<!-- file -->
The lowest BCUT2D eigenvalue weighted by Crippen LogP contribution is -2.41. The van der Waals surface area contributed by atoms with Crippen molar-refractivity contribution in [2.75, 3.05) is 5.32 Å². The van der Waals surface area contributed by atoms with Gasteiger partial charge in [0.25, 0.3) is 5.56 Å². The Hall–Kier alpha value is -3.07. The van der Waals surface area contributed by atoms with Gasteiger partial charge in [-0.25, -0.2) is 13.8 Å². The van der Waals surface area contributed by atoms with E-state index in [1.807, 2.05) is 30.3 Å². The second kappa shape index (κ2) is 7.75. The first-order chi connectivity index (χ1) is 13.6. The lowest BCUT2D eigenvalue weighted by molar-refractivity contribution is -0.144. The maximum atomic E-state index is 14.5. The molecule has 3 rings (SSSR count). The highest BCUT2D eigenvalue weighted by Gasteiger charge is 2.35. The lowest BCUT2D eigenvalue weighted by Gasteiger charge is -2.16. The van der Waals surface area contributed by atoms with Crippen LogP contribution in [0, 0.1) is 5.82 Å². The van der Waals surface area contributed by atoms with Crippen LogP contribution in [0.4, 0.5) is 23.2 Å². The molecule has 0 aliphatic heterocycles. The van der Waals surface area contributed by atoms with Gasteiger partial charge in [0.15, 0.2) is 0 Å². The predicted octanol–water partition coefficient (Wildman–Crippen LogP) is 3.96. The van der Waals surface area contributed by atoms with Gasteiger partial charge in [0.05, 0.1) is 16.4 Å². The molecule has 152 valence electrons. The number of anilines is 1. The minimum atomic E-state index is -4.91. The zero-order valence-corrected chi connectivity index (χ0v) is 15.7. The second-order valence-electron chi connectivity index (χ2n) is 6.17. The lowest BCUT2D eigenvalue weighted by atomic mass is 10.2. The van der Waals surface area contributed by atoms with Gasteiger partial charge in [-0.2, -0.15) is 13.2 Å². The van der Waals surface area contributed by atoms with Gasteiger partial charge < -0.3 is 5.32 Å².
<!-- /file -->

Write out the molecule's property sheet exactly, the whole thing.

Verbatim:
The lowest BCUT2D eigenvalue weighted by Crippen LogP contribution is -2.41. The van der Waals surface area contributed by atoms with Crippen molar-refractivity contribution in [2.75, 3.05) is 5.32 Å². The van der Waals surface area contributed by atoms with Gasteiger partial charge in [0.25, 0.3) is 5.56 Å². The Hall–Kier alpha value is -3.07. The van der Waals surface area contributed by atoms with Gasteiger partial charge in [-0.25, -0.2) is 13.8 Å². The van der Waals surface area contributed by atoms with E-state index in [1.807, 2.05) is 30.3 Å². The second kappa shape index (κ2) is 7.75. The first-order chi connectivity index (χ1) is 13.6. The lowest BCUT2D eigenvalue weighted by molar-refractivity contribution is -0.144. The maximum atomic E-state index is 14.5. The molecule has 3 rings (SSSR count). The highest BCUT2D eigenvalue weighted by Gasteiger charge is 2.35. The lowest BCUT2D eigenvalue weighted by Gasteiger charge is -2.16. The van der Waals surface area contributed by atoms with Crippen LogP contribution in [0, 0.1) is 5.82 Å². The van der Waals surface area contributed by atoms with Crippen LogP contribution in [0.4, 0.5) is 23.2 Å². The molecule has 0 aliphatic heterocycles. The van der Waals surface area contributed by atoms with Gasteiger partial charge in [0.15, 0.2) is 0 Å². The predicted octanol–water partition coefficient (Wildman–Crippen LogP) is 3.96. The van der Waals surface area contributed by atoms with Gasteiger partial charge in [0.05, 0.1) is 16.4 Å². The molecule has 152 valence electrons. The number of anilines is 1. The minimum atomic E-state index is -4.91. The zero-order valence-corrected chi connectivity index (χ0v) is 15.7. The second-order valence-electron chi connectivity index (χ2n) is 6.17. The lowest BCUT2D eigenvalue weighted by atomic mass is 10.2. The van der Waals surface area contributed by atoms with Gasteiger partial charge in [-0.2, -0.15) is 13.2 Å². The van der Waals surface area contributed by atoms with Gasteiger partial charge < -0.3 is 5.32 Å².